President Biden released his “American Rescue Plan” on January 14. It is a wish list of proposals he wants Congress to enact to address the COVID-19 pandemic and associated economic crisis. While some of the proposals are intended to be in effect for just one year, it isn’t too great a stretch of the imagination that these could later be extended or made permanent, as many of them have been on the Democrats’ agenda for some time. The anticipated cost of the American Rescue Plan, if all of the proposals are agreed to by Congress, is $1.9 trillion. None of Biden’s proposals are revenue raisers, and according to a January 15, 2021 Wall Street Journal report, he intends to use government borrowing to pay for his plan. Following are some of the tax-related proposals.Continue reading →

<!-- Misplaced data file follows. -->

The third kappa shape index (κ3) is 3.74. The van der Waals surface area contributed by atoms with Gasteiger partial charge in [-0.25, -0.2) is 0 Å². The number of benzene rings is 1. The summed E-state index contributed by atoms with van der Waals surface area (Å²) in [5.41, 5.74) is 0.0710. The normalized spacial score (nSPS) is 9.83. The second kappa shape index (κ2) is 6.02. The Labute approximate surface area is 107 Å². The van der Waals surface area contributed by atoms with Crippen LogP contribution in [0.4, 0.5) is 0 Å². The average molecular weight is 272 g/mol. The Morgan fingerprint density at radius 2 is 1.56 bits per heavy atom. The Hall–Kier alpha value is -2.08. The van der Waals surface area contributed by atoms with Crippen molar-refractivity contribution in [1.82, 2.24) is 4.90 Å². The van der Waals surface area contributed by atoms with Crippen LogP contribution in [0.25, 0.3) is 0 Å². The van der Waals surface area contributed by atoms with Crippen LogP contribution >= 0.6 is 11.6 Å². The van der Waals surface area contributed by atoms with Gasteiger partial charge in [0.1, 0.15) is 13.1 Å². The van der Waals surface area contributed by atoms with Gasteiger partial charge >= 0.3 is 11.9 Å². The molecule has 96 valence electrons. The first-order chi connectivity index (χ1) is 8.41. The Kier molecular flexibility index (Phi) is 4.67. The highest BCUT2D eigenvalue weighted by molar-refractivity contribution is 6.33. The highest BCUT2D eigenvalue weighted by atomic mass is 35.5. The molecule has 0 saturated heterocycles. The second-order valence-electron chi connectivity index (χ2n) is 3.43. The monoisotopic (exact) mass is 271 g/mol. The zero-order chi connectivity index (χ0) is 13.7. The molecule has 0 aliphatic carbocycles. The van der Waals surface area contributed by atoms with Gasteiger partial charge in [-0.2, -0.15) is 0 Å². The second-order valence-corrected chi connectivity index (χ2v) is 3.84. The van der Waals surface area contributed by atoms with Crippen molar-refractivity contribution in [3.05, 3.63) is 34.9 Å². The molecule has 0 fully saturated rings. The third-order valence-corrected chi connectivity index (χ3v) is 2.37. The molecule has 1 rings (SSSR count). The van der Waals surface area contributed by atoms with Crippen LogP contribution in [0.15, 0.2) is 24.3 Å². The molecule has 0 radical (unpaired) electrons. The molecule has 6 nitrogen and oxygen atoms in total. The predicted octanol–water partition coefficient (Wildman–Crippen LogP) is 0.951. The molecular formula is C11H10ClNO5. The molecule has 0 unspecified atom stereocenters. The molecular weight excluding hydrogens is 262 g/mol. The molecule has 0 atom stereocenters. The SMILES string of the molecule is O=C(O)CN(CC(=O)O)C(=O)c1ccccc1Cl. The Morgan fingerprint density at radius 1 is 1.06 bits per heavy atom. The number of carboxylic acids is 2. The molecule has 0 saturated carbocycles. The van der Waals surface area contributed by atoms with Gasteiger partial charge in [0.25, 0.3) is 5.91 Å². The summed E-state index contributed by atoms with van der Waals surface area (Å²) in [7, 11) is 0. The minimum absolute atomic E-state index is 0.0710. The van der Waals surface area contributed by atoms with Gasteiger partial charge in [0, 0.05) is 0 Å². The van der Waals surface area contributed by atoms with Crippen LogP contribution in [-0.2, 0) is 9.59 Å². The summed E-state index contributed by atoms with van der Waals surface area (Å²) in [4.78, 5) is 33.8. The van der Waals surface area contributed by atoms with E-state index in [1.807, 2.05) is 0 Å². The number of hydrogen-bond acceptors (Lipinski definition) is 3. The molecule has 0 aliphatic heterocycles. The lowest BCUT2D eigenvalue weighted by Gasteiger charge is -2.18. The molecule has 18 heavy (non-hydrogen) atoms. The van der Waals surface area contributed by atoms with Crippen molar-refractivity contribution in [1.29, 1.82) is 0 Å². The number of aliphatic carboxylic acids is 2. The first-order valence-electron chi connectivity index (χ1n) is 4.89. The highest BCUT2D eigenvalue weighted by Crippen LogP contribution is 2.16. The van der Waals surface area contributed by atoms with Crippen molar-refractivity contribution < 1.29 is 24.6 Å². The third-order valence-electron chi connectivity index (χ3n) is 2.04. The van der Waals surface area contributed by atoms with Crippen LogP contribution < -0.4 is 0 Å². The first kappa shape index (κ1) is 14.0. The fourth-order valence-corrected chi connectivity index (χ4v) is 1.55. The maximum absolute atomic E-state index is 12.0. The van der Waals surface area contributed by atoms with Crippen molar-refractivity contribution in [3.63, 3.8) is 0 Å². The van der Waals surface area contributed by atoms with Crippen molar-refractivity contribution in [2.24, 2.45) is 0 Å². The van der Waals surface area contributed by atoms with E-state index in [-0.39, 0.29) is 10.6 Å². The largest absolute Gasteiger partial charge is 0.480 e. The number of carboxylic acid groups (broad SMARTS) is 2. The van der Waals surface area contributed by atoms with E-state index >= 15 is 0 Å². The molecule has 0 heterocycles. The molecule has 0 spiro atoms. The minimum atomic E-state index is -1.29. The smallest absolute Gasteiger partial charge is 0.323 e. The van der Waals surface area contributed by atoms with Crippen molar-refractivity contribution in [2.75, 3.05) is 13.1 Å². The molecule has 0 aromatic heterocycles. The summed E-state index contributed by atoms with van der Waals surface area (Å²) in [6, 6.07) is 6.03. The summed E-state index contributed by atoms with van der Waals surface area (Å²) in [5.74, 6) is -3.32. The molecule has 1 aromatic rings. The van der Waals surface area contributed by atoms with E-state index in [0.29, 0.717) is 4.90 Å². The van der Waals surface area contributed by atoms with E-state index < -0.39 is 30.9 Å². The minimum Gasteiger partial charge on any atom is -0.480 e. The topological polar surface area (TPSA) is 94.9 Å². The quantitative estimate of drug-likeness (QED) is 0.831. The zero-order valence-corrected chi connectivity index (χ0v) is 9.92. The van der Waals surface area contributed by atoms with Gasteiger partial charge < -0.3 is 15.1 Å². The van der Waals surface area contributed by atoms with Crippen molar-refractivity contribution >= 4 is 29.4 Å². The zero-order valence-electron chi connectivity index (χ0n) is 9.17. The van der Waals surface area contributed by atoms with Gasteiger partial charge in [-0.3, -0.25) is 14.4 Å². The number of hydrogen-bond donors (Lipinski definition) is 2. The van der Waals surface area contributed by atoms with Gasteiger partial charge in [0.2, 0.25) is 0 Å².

As a means to stimulate charitable contributions during the COVID crisis, Congress made two notable changes for 2020—one allowing taxpayers that don’t itemize their deductions an above-the-line deduction for cash contributions of up to $300 and another for those itemizing their deductions to increase the maximum deduction for cash contributions to 100% of their adjusted gross income (AGI).
The recent COVID-related tax relief act, passed late in December, extends and enhances those liberalized charitable contribution deduction provisions. Here is a rundown on these charitable contribution tax benefits for 2021:Continue reading →